Guide to Adjusting Hydraulic Pendulum Shear Blades | MachineMFG

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Guide to Adjusting Hydraulic Pendulum Shear Blades

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Are you tired of struggling with blade installation and adjustment on your hydraulic pendulum shearing machine? Look no further!

In this article, we delve into the nitty-gritty details of blade position, size, and installation to help you achieve the best cutting quality possible. We explore the limitations of traditional blade adjustment methods and propose a solution that not only adjusts the blade height but also adapts the blade helix.

So, whether you’re a seasoned user or a newcomer to the manufacturing industry, join us on this journey to optimize your hydraulic pendulum shearing machine and take your sheet metal processing to the next level.

1. Introduction

In recent years, with the rapid growth of the manufacturing industry, the use of shearing machines as the primary processing equipment for sheet metal has become more widespread.

One of the most popular options among users is the hydraulic pendulum shearing machine, due to its simple structure, low failure rate, and excellent cutting quality.

To maximize the cutting quality of the hydraulic pendulum shearing machine, users are encouraged to have a comprehensive understanding of blade installation and adjustment.

While the blade adjustment method for the hydraulic pendulum shearing machine is outlined in various literature, obtaining satisfactory results in practice can be challenging due to factors such as the blade length, hardness, and the material and thickness of the plate being cut.

This article, based on an analysis of blade position, size, and installation for the hydraulic pendulum shearing machine, proposes that blade adjustment not only involves adjusting the blade height but also adapting the blade helix.

2. The installation requirements of the blade in the cutting process of the hydraulic pendulum shearing machine

As illustrated in Figure 1, the swinging tool carrier rotates around the o-point and cuts the sheet metal under the influence of the hydraulic cylinder.

Fig. 1 The principle of shearing

Fig. 1 The principle of shearing

To enable continuous cutting from right to left, the blade installed on the tool rest forms an angle X (i.e., cutting angle) with the worktable. The main requirements are as follows:

  1. Requirements for the front and back angle:

To ensure cutting quality, the vertical plane between the blade and worktable should always maintain a γ angle. However, because it is not possible to keep the blade on the same rotary cylindrical surface of the tool carrier, the front and back angles of the blade may change during the entire cutting process.

At the beginning of cutting, the front angle is large and the back angle is small due to the small turning radius (OA’) of the tool carrier. By contrast, at the end of shearing, the front angle is small and the back angle is large due to the increased turret turning radius (OB’).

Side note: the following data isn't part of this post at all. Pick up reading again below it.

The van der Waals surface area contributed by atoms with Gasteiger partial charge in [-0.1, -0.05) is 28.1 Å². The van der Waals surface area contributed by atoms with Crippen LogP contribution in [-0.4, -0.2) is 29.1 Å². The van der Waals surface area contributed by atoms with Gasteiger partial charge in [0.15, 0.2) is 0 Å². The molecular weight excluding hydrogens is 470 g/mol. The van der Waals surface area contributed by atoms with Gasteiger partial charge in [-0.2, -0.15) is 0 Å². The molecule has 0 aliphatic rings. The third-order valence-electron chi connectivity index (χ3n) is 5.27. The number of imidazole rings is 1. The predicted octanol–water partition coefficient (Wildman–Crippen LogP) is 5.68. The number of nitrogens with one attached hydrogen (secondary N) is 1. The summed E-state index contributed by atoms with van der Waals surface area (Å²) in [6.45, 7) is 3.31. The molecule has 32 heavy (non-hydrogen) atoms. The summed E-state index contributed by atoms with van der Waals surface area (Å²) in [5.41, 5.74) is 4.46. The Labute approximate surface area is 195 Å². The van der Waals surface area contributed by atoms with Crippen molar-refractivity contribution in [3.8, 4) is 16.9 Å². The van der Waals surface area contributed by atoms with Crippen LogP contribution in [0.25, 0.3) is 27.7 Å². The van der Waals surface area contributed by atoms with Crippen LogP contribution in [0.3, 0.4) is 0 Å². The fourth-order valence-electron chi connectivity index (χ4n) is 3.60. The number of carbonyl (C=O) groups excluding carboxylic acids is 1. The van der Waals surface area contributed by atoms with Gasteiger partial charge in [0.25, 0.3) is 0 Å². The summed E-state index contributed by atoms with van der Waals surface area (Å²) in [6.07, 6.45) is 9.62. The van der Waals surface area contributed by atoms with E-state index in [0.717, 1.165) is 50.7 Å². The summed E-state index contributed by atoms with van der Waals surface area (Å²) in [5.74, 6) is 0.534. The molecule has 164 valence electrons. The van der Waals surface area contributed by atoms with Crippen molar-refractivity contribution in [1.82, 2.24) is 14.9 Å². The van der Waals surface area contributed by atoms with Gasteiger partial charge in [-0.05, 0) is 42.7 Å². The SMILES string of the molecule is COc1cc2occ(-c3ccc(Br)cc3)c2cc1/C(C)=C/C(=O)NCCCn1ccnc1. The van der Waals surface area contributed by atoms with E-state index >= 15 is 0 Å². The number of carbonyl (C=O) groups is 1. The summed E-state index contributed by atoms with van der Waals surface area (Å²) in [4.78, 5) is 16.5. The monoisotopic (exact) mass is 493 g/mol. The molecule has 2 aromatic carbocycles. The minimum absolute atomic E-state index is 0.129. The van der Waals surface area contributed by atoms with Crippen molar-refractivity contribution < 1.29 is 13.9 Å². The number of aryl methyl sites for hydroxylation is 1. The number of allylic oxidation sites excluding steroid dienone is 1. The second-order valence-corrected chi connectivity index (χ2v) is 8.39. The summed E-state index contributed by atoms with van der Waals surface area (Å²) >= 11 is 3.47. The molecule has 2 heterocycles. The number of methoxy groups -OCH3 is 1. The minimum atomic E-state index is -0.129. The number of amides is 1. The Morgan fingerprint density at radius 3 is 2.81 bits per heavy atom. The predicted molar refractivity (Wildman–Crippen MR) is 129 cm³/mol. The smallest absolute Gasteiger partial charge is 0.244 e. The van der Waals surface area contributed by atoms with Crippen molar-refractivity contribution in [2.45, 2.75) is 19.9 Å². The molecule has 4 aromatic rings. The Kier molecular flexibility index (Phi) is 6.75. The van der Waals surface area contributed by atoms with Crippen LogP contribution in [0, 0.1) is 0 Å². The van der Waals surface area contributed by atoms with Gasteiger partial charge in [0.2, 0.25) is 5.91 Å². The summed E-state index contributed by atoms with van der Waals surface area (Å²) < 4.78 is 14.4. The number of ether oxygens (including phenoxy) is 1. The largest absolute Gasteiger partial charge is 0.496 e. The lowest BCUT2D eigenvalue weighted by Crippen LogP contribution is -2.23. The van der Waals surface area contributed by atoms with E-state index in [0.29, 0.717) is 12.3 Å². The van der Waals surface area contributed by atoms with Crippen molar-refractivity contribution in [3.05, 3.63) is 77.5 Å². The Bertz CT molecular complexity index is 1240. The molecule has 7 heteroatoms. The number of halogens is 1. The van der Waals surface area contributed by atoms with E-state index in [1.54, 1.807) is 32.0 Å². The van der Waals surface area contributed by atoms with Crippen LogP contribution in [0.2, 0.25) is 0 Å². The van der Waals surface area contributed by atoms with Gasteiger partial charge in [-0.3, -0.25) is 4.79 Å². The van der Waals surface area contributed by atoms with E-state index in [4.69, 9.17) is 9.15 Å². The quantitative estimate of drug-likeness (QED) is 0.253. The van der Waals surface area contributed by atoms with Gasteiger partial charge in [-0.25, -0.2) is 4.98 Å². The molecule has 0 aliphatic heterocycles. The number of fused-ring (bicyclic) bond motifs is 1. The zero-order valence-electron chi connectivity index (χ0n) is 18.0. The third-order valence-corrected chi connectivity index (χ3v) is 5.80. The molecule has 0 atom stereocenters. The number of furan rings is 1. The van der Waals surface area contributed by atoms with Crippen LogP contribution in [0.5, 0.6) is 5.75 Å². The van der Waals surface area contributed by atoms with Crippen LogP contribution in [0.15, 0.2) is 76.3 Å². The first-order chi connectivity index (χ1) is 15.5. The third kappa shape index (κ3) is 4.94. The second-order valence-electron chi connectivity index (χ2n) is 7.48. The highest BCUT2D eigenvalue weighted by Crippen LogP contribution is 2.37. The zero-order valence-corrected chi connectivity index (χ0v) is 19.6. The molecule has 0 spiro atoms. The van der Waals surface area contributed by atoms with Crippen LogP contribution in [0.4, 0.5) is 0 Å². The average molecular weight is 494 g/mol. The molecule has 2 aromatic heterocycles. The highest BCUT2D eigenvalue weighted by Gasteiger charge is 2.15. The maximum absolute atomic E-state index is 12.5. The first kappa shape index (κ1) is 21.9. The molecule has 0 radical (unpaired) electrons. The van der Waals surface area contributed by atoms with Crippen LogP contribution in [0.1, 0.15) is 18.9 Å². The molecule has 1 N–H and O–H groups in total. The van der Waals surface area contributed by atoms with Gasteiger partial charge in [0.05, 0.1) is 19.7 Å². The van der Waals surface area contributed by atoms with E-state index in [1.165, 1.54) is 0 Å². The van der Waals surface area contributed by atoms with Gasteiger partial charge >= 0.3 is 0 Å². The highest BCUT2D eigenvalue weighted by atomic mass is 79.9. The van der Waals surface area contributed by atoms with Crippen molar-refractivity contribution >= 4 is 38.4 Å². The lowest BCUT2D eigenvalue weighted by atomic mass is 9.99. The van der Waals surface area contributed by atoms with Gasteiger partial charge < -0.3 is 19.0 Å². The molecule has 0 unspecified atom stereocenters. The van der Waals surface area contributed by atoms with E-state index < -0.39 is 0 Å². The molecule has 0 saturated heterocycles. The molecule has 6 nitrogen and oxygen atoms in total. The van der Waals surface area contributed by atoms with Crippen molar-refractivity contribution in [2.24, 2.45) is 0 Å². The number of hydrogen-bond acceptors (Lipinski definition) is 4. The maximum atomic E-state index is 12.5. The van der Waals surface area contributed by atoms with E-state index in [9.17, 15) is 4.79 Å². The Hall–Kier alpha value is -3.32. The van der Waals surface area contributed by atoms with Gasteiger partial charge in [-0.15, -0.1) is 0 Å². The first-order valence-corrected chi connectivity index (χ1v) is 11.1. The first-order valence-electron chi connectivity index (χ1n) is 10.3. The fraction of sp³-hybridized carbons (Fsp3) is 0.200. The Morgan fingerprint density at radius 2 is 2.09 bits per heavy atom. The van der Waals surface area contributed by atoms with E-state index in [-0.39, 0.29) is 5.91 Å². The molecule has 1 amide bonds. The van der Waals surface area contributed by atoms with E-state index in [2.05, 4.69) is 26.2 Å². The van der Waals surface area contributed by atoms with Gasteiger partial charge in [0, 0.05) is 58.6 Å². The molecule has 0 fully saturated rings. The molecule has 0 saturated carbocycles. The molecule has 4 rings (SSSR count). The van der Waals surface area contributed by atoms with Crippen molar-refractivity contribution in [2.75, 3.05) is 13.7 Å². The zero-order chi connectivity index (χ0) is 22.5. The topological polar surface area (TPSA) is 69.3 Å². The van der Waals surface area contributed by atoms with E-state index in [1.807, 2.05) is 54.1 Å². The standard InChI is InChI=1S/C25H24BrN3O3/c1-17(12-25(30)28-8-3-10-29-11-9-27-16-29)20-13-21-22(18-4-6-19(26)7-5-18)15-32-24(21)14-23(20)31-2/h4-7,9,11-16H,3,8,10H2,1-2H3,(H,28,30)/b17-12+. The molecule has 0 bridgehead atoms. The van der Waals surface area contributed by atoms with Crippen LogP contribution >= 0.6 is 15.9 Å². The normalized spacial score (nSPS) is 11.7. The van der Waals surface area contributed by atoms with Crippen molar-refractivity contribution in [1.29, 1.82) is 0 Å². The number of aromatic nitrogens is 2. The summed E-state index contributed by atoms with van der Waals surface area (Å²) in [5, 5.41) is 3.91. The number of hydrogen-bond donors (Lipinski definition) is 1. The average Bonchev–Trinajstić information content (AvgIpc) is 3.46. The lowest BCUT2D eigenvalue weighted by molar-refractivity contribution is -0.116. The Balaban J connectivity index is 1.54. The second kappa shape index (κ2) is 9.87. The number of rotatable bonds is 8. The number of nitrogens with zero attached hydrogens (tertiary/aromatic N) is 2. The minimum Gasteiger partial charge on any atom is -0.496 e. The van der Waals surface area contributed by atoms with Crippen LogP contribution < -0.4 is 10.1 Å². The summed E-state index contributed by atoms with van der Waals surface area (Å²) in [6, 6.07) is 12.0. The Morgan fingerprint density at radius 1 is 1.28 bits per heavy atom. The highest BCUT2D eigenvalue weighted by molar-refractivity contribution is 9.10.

1. Preventing friction:

To avoid significant friction between the blade front and the plate being cut, the front face of the blade must always be within the arc of its motion path during the entire cutting process (from point c to point d).

  1. Clearance requirement:

To achieve a better quality of the sheared section, it is crucial to maintain a constant clearance △ between the blade and the plate being cut as much as possible (refer to Figure 2).

Fig. 2 Shearing clearance

Fig. 2 Shearing clearance

The blade clearance should remain consistent along the entire length of the blade. Improper adjustment can increase wear and damage the blade, and may even cause the blade to collide with the table or cause the sheet metal to tip over.

To fulfill the above requirements, it is essential to adjust the front of the blade as close to a space spiral surface as possible, to ensure that the front and back angles remain constant during the cutting process.

3. General adjustment methods of hydraulic pendulum shearing machine blade

As it is impractical to adjust the front face of the blade to a space spiral surface, the requirement for a space curved surface is typically met by adjusting the thickness of the adjustment gasket between the blade and the tool carrier, as depicted in Figure 3.

Fig. 3 The adjustment of blade

Fig. 3 The adjustment of blade

Despite its simplicity, the gasket thickness adjustment method still has some limitations. In order to meet the ideal blade installation requirements of space parallel curves, the blade must meet the following criteria:

x=R cosθ
y=R sinθ                                    (1)
z=Rθ·ctg

Where:

  • θ – rotation angle of the tool carrier around the axis
  • Ф – shear angle

The blade should be a spatial helix, with its front surface being a cylindrical helix. However, using the simple gasket adjustment method can result in the following two issues: